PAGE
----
Bulat Shalvovich Okudzhava (May 9, 1924 – June 12, 1997) was a Georgian-Russian poet, writer, musician, novelist, and singer-songwriter. He was one of the founders of the Russian genre called "author song" (авторская песня, avtorskaya pesnya). He was born in Moscow and died in Paris. He was the author of about 200 songs, set to his own poetry. His songs are a mixture of Russian poetic and folksong traditions and the French chansonnier style represented by such contemporaries of Okudzhava as Georges Brassens. Though his songs were never overtly political (in contrast to those of some of his fellow bards), the freshness and independence of Okudzhava's artistic voice presented a subtle challenge to Soviet cultural authorities, who were thus hesitant for many years to give official recognition to Okudzhava.
Bulat Okudzhava was born in Moscow on May 9, 1924 into a family of communists who had come from Tbilisi, the capital of Georgia, to study and to work for the Communist Party. The son of a Georgian father, Shalva Okudzhava, and an Armenian mother, Ashkhen Nalbandyan, Bulat Okudzhava spoke and wrote only in Russian. Okudzava's mother was the niece of a well-known Armenian poet, Vahan Terian. His father, a high-ranking Communist Party member from Georgia, was arrested in 1937 during the Great Purge and executed as a German spy on the basis of a false accusation. His mother was also arrested and spent 18 years in the prison camps of the Gulag (1937–1955). Bulat Okudzhava returned to Tbilisi and lived there with relatives.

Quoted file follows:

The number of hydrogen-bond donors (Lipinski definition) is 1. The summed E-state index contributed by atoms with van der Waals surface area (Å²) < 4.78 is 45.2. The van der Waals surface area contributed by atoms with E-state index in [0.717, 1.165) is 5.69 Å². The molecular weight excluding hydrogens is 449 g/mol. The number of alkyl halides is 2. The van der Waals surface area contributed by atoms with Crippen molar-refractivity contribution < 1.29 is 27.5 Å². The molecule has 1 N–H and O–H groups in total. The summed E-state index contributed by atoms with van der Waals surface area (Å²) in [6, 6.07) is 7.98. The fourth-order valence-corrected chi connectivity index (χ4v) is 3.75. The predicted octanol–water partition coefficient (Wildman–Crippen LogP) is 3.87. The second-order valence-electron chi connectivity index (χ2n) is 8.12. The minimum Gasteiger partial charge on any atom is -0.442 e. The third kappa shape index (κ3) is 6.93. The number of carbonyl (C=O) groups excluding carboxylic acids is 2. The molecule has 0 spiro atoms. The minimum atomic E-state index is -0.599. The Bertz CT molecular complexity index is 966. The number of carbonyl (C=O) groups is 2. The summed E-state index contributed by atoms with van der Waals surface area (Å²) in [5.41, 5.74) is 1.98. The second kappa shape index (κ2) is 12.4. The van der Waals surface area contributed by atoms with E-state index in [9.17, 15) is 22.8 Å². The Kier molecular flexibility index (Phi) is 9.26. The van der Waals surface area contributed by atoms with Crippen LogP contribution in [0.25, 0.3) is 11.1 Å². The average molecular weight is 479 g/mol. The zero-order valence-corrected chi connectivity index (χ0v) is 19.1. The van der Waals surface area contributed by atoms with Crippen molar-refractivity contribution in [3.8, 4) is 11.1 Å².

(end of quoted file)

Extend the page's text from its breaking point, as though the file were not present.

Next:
In 1941, at the age of 17, one year before his scheduled school graduation, he volunteered for the Red Army infantry, and from 1942 he participated in the war with Nazi Germany. With the end of the Second World War, after his discharge from the service in 1945, he returned to Tbilisi where he passed his high school graduation exams and enrolled at Tbilisi State University, graduating in 1950. After graduating, he worked as a teacher, first in a rural school in the village of Shamordino in Kaluga district, and later in the city of Kaluga itself.